Nicola Moorby
August 2003


Walter Sickert, letter to Nan Hudson, 1913, Tate Archive TGA 9125/5, no.71.
Walter Sickert, letter to Nan Hudson, [1907], Tate Archive TGA 9125/5, no.34.
Wendy Baron, Miss Ethel Sands and her Circle, London 1977, p.63.
Walter Sickert, letter to Nan Hudson, Tate Archive TGA 9125/5, no.7.
Alicia Foster, Tate Women Artists, London 2004, p.161.
Charles Ginner, ‘The Camden Town Group’, Studio, vol.130, no.632, November 1945, p.130.
Walter Sickert, letter to Nan Hudson, June 1911, Tate Archive TGA 9125/5, no.77.
Quoted in Baron 1977, p.93.
Roger Fry, Nation, 1912, quoted in Foster 2004, p.161.
Baron 1977, p.95.
Reproduced in Elizabeth Wynne Easton, The Intimate Interiors of Edouard Vuillard, exhibition catalogue, Museum of Fine Arts, Houston 1989 (41).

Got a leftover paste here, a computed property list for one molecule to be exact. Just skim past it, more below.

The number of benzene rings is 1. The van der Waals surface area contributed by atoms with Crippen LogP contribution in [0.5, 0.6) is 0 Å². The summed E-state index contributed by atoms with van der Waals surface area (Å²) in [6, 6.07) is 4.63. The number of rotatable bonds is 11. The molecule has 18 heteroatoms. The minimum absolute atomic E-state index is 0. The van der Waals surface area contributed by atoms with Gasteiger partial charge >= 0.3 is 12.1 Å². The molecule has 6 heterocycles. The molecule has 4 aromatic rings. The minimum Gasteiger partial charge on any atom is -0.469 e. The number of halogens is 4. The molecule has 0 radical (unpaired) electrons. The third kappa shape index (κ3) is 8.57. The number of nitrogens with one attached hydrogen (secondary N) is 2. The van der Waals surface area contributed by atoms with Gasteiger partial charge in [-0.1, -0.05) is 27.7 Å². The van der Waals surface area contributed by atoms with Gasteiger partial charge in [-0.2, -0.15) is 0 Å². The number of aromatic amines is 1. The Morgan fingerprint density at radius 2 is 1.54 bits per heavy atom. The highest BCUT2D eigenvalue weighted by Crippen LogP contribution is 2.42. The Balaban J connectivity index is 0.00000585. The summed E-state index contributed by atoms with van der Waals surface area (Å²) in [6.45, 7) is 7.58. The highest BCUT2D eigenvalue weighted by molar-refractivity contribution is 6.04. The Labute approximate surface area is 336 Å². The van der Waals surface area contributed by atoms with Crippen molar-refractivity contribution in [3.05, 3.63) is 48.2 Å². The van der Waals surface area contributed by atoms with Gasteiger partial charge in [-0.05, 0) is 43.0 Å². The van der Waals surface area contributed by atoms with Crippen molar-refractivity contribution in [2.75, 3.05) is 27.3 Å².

Belinda Thomson, Edouard Vuillard, Oxford 1988, p.76.
Walter Sickert, ‘New Wine’, New Age, 21 April 1910, p.592, in Anna Gruetzner Robins (ed.), Walter Sickert: The Complete Writings on Art, Oxford 2000, p.218.

How to cite

Nicola Moorby, ‘Tea with Sickert c.1911–12 by Ethel Sands’, catalogue entry, August 2003, in Helena Bonett, Ysanne Holt, Jennifer Mundy (eds.), The Camden Town Group in Context, Tate Research Publication, May 2012,, accessed 08 May 2021.